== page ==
Japan Blogs

Japan’s favourite eggs are chicken, salmon and cod

What Japan Thinks - Út, 11/21/2017 - 17:52
jQuery(window).on('load', function() { var theConfig;theConfig = kenyn_piegraph_stats([54.9, 39.8, 3.2, 2.1], ["Soft-boiled", "Hard-boiled", "Don’t eat boiled eggs", "Other"], 'Hard-boiled or soft-boiled egs?', 'myChart1-hard-or-soft-boiled.png');jQuery('.chart-canvas').show(); var ctx = document.getElementById('myChart1-hard-or-soft-boiled.png').getContext("2d"); new Chart(ctx, theConfig); });

This survey from @nifty looked at egg-based foods, covering both bird eggs and fish roe.

My parents often ate cod roe and herring roe; I only tried cod once as a child, but I can still remember the unpleasant texture. Although we ate a lot of salmon in our house (my father would regularly catch many fish) I cannot remember salmon roe ever appearing on the table. I don’t know if it was that he only went fishing after the spawning season, or he chucked them away, or what. Next time I’m on the phone I’ll have to ask!

By the way, note that percentages with one decimal place are exact values, but with no decimal places are estimates read off graphs.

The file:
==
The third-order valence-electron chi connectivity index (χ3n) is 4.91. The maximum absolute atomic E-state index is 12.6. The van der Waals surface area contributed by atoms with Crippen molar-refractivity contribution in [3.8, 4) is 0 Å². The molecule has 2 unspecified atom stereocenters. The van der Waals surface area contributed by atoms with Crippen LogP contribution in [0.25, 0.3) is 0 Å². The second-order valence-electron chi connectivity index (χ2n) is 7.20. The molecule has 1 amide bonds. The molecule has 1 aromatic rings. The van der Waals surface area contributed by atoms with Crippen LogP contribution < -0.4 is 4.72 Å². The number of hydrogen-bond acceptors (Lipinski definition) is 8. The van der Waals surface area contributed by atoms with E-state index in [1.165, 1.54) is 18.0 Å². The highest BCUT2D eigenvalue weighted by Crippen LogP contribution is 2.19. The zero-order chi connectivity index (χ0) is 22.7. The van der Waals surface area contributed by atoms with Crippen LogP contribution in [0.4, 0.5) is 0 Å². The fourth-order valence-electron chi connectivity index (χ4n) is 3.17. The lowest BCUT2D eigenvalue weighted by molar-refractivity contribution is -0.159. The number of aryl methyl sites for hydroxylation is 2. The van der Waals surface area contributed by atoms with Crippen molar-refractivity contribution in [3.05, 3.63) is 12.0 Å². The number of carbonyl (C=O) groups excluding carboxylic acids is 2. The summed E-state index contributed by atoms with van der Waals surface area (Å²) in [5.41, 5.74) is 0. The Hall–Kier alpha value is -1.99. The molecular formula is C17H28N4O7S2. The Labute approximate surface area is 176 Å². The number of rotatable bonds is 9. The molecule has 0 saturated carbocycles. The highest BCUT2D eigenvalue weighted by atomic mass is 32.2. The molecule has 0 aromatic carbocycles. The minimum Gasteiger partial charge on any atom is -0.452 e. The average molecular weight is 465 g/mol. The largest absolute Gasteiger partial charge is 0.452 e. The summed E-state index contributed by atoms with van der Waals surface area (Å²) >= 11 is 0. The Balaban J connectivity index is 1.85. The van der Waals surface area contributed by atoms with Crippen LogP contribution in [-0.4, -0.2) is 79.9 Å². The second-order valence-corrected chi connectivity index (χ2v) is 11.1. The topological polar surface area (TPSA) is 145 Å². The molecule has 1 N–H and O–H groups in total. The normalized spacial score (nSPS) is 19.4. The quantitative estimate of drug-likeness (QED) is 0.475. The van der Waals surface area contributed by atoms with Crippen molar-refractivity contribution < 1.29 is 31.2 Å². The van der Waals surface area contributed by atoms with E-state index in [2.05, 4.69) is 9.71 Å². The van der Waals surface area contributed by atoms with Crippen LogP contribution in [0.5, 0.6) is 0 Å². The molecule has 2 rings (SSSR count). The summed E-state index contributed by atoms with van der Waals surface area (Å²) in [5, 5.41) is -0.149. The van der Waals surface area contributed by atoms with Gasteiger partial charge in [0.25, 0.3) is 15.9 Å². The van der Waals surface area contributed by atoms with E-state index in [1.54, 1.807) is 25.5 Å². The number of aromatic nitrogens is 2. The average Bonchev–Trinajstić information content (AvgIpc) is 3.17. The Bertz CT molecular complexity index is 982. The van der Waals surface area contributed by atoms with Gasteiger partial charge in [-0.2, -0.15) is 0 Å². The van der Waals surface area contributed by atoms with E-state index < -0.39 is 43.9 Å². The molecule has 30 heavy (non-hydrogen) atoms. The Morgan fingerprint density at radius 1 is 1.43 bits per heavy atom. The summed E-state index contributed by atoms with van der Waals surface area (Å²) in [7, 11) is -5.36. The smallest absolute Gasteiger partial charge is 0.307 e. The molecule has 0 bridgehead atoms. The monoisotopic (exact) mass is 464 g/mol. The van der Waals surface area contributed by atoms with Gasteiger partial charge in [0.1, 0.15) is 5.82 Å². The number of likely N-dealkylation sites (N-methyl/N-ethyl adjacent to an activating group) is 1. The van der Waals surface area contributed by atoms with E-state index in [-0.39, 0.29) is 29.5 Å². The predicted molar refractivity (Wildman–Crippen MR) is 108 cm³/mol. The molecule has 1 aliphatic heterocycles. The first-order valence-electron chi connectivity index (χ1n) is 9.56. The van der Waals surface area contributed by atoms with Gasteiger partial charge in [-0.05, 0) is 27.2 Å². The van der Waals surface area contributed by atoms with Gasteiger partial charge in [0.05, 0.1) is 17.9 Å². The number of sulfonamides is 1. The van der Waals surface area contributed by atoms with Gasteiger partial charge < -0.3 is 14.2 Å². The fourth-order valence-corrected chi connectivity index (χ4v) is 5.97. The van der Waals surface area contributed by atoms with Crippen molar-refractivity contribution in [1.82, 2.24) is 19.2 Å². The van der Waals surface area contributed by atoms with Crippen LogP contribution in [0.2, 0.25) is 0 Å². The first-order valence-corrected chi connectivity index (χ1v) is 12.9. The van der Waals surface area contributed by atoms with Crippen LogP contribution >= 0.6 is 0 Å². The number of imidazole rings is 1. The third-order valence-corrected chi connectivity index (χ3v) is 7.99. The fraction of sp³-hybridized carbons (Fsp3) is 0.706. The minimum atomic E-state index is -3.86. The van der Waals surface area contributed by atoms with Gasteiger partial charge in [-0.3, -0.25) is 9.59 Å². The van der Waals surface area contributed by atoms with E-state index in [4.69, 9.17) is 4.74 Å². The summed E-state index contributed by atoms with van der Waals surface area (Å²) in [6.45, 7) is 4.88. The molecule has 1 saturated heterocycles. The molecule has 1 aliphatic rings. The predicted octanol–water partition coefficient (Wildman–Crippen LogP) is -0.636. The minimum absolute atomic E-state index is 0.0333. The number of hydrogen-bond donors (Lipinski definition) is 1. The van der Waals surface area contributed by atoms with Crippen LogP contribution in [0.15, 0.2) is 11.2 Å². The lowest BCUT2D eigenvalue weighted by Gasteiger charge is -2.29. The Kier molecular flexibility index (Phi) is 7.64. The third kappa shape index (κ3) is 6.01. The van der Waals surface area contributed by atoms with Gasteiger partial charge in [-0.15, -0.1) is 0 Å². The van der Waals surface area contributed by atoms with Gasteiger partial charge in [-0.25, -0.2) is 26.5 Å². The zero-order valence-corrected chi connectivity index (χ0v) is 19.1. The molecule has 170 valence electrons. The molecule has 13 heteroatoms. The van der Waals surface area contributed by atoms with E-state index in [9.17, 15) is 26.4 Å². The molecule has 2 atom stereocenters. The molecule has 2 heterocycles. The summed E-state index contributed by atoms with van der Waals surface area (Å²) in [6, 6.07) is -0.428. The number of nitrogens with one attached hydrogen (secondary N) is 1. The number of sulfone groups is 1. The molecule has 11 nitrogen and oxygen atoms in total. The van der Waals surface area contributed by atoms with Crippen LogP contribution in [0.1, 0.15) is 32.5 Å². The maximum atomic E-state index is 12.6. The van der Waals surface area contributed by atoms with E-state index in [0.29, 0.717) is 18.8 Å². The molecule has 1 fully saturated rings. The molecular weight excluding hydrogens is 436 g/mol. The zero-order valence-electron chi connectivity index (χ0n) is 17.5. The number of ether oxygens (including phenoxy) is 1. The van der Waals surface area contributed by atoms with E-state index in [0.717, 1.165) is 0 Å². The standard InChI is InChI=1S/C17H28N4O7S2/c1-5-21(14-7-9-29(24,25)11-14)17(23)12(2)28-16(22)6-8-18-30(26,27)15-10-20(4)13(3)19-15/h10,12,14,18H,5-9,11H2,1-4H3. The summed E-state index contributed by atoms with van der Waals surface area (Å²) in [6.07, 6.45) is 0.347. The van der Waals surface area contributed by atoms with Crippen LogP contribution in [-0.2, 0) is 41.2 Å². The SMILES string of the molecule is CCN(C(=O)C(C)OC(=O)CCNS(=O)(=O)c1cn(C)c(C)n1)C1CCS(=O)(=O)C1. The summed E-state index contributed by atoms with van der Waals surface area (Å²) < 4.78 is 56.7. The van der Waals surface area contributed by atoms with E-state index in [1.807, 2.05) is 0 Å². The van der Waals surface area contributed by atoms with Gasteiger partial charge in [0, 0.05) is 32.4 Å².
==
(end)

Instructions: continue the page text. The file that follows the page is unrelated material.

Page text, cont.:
Here’s some typical salmon roe – to me it just looks too polished and deeply-coloured, so I always suspect there must be artificial colouring added (they do it to farmed salmon meat, so why not eggs too) and something else pre-serving for that extra shine:

Research results Q1: About how many eggs do you eat per week? (Sample size=2,735) None
3%
One
7%
Two
15.2%
Three
18.6%
Four
10%
Five
13.8%
Six
5%
Seven
13%
Eight
2%
Nine
0%
Ten
6%
11 to 15
3%
16 to 20
1%
21 to 30
0%
31 or more
0%

Counting 11 to 15 as 11, 16 to 20 as 16, 21 to 30 as 21, and 31 or more as 31, the average weekly egg consumption was around 4.5. It’s not clear if this was eggs as eggs only, or included an estimate of eggs in other food like baking.

Q2: What points are important when buying eggs? (Sample size=2,735, multiple answer) Price
67.0%
Use-by date
44.7%
Size
36.2%
Number in pack
32.3%
Safety
15.5%
Region of origin
14%
Shell colour
14%
Shop selling them
9%